THY KINGDOM COME
‘Our Father in heaven, hallowed be Your name, Your kingdom come, Your will be done…’ (Matthew 6:9b-10).
Read Hebrews 7:1–10
Melchizedek the Priest
7 This Melchizedek was king of Salem and priest of God Most High. He met Abraham returning from the defeat of the kings and blessed him, 2 and Abraham gave him a tenth of everything. First, the name Melchizedek means “king of righteousness”; then also, “king of Salem” means “king of peace.” 3 Without father or mother, without genealogy, without beginning of days or end of life, resembling the Son of God, he remains a priest forever.
4 Just think how great he was: Even the patriarch Abraham gave him a tenth of the plunder! 5 Now the law requires the descendants of Levi who become priests to collect a tenth from the people—that is, from their fellow Israelites—even though they also are descended from Abraham. 6 This man, however, did not trace his descent from Levi, yet he collected a tenth from Abraham and blessed him who had the promises. 7 And without doubt the lesser is blessed by the greater. 8 In the one case, the tenth is collected by people who die; but in the other case, by him who is declared to be living. 9 One might even say that Levi, who collects the tenth, paid the tenth through Abraham, 10 because when Melchizedek met Abraham, Levi was still in the body of his ancestor.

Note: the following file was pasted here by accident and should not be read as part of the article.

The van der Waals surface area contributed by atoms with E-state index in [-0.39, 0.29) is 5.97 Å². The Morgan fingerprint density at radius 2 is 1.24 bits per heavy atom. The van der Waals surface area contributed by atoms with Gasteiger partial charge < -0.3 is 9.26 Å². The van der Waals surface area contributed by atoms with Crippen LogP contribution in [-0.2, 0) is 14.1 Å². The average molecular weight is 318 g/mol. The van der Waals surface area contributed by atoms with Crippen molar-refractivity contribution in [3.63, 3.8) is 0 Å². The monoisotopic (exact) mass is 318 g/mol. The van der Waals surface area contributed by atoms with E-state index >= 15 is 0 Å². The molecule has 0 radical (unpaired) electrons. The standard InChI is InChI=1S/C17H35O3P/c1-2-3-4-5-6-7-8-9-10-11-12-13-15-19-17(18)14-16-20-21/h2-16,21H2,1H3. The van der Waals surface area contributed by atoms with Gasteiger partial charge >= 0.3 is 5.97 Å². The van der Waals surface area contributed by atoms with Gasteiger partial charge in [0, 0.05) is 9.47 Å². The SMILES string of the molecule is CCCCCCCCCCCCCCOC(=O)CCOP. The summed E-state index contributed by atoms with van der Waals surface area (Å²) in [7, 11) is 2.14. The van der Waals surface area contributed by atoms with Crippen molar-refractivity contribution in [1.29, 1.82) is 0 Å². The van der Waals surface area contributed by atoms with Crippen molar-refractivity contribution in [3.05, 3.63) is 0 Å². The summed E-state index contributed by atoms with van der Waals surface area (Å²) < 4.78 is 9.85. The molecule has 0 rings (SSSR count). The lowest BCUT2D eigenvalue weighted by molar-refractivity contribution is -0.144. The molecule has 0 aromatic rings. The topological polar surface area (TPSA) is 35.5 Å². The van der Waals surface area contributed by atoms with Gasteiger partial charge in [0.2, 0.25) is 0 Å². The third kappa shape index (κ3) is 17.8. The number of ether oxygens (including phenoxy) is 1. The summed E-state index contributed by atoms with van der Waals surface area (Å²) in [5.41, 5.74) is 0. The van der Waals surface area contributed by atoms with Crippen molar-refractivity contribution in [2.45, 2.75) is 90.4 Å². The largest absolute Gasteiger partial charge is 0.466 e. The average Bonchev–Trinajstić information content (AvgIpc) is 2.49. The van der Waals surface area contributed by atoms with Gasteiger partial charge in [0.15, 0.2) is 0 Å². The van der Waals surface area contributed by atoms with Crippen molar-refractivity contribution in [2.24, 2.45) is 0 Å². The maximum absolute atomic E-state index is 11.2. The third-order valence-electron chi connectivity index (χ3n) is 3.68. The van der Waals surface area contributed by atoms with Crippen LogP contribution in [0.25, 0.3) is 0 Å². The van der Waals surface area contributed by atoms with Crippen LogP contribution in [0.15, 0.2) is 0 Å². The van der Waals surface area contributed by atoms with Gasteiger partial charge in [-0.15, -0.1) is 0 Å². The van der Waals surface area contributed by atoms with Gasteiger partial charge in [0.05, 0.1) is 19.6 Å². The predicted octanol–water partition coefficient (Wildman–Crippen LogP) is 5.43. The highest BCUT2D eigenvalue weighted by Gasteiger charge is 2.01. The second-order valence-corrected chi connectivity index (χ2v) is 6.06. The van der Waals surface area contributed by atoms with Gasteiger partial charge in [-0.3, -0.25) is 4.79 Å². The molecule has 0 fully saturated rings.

New International Version (NIV)Holy Bible, New International Version®, NIV® Copyright ©1973, 1978, 1984, 2011 by Biblica, Inc.® Used by permission. All rights reserved worldwide.
Reflect‘Your kingdom come.’ What kind of kingdom do you envision? What characterizes this kingdom? Who lives there? What do they do?
The mysterious Melchizedek appears briefly in Genesis 14:18–20, is referred to fleetingly in Psalm 110:4 and reappears in Hebrews (5:6,10; 6:20; 7:1– 17). His name means ‘king of righteousness’ and he reigns in ‘Salem,’ meaning peace (2). Surpassing Abraham (4) and the Levitical priesthood (5), Melchizedek’s perpetual priesthood is patterned on that of the Son of God himself (3).
In a culture where names expressed a person’s essential nature, this enigmatic priest-king anticipates the messianic reign, which is characterized by both justice and peace (Hebrews 1:8,9; Isaiah 9:6,7). While justice and peace go together, there are inevitable tensions between these two concepts.
In the order of Melchizedek comes the priest-king Jesus, presented by God as a ‘sacrifice of atonement,’ which ‘justifies those who have faith in Jesus’ (Romans 3:25,26). Our best efforts fall far short of God’s standards. It is only on the basis of being ‘justified’ (declared righteous) that we can experience peace with God and enjoy abundant life in His kingdom.
It is in Jesus that ‘righteousness and peace kiss each other’ (Psalm 85:10) finally and fully. How can you champion justice and make peace? Maybe by sharing the Good News with someone?
Jesus, thank You that through Your sacrifice I can experience peace with God.